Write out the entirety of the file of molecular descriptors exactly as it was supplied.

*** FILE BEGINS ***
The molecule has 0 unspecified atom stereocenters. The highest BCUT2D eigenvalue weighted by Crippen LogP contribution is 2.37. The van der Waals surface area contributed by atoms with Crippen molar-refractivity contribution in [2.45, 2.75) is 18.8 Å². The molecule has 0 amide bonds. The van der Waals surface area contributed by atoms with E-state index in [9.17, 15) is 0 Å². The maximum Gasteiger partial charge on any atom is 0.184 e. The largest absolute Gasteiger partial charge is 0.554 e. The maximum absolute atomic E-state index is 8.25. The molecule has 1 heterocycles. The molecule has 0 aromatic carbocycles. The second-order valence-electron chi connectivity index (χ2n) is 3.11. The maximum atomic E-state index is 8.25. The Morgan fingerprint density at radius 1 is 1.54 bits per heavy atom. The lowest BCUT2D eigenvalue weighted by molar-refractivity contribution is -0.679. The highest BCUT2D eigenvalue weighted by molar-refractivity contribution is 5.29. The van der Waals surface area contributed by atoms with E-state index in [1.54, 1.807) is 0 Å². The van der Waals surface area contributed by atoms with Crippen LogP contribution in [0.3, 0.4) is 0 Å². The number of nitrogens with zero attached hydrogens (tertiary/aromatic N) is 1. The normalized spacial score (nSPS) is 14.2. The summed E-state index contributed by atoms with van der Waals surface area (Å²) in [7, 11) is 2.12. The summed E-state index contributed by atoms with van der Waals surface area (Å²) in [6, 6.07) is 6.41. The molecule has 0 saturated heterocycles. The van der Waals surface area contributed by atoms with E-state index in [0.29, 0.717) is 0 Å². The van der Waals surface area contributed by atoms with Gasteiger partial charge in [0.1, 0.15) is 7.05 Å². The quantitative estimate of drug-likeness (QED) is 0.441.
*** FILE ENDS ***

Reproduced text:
The molecule has 0 unspecified atom stereocenters. The highest BCUT2D eigenvalue weighted by Crippen LogP contribution is 2.37. The van der Waals surface area contributed by atoms with Crippen molar-refractivity contribution in [2.45, 2.75) is 18.8 Å². The molecule has 0 amide bonds. The van der Waals surface area contributed by atoms with E-state index in [9.17, 15) is 0 Å². The maximum Gasteiger partial charge on any atom is 0.184 e. The largest absolute Gasteiger partial charge is 0.554 e. The maximum absolute atomic E-state index is 8.25. The molecule has 1 heterocycles. The molecule has 0 aromatic carbocycles. The second-order valence-electron chi connectivity index (χ2n) is 3.11. The maximum atomic E-state index is 8.25. The Morgan fingerprint density at radius 1 is 1.54 bits per heavy atom. The lowest BCUT2D eigenvalue weighted by molar-refractivity contribution is -0.679. The highest BCUT2D eigenvalue weighted by molar-refractivity contribution is 5.29. The van der Waals surface area contributed by atoms with E-state index in [1.54, 1.807) is 0 Å². The van der Waals surface area contributed by atoms with Crippen LogP contribution in [0.3, 0.4) is 0 Å². The number of nitrogens with zero attached hydrogens (tertiary/aromatic N) is 1. The normalized spacial score (nSPS) is 14.2. The summed E-state index contributed by atoms with van der Waals surface area (Å²) in [7, 11) is 2.12. The summed E-state index contributed by atoms with van der Waals surface area (Å²) in [6, 6.07) is 6.41. The molecule has 0 saturated heterocycles. The van der Waals surface area contributed by atoms with E-state index in [0.29, 0.717) is 0 Å². The van der Waals surface area contributed by atoms with Gasteiger partial charge in [0.1, 0.15) is 7.05 Å². The quantitative estimate of drug-likeness (QED) is 0.441.